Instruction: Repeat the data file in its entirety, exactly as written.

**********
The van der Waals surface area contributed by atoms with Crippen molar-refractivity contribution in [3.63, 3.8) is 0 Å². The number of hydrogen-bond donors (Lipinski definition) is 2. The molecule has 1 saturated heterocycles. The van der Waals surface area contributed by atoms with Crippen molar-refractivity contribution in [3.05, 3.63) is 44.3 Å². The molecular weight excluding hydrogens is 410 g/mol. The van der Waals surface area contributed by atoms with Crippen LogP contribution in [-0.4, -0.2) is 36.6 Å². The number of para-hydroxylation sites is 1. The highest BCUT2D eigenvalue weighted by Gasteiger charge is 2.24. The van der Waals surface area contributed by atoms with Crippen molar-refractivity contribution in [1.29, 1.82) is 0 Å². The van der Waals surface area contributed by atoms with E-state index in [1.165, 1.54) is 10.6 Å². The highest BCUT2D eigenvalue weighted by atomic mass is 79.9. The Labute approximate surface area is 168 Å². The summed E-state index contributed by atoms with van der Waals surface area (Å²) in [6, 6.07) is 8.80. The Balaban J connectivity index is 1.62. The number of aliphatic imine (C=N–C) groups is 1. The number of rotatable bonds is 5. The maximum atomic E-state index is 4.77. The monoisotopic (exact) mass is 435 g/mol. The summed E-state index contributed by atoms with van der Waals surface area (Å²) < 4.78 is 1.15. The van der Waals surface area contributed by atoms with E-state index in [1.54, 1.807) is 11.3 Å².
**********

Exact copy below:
The van der Waals surface area contributed by atoms with Crippen molar-refractivity contribution in [3.63, 3.8) is 0 Å². The number of hydrogen-bond donors (Lipinski definition) is 2. The molecule has 1 saturated heterocycles. The van der Waals surface area contributed by atoms with Crippen molar-refractivity contribution in [3.05, 3.63) is 44.3 Å². The molecular weight excluding hydrogens is 410 g/mol. The van der Waals surface area contributed by atoms with Crippen LogP contribution in [-0.4, -0.2) is 36.6 Å². The number of para-hydroxylation sites is 1. The highest BCUT2D eigenvalue weighted by Gasteiger charge is 2.24. The van der Waals surface area contributed by atoms with Crippen molar-refractivity contribution in [1.29, 1.82) is 0 Å². The van der Waals surface area contributed by atoms with E-state index in [1.165, 1.54) is 10.6 Å². The highest BCUT2D eigenvalue weighted by atomic mass is 79.9. The Labute approximate surface area is 168 Å². The summed E-state index contributed by atoms with van der Waals surface area (Å²) in [6, 6.07) is 8.80. The Balaban J connectivity index is 1.62. The number of aliphatic imine (C=N–C) groups is 1. The number of rotatable bonds is 5. The maximum atomic E-state index is 4.77. The monoisotopic (exact) mass is 435 g/mol. The summed E-state index contributed by atoms with van der Waals surface area (Å²) < 4.78 is 1.15. The van der Waals surface area contributed by atoms with E-state index in [1.54, 1.807) is 11.3 Å².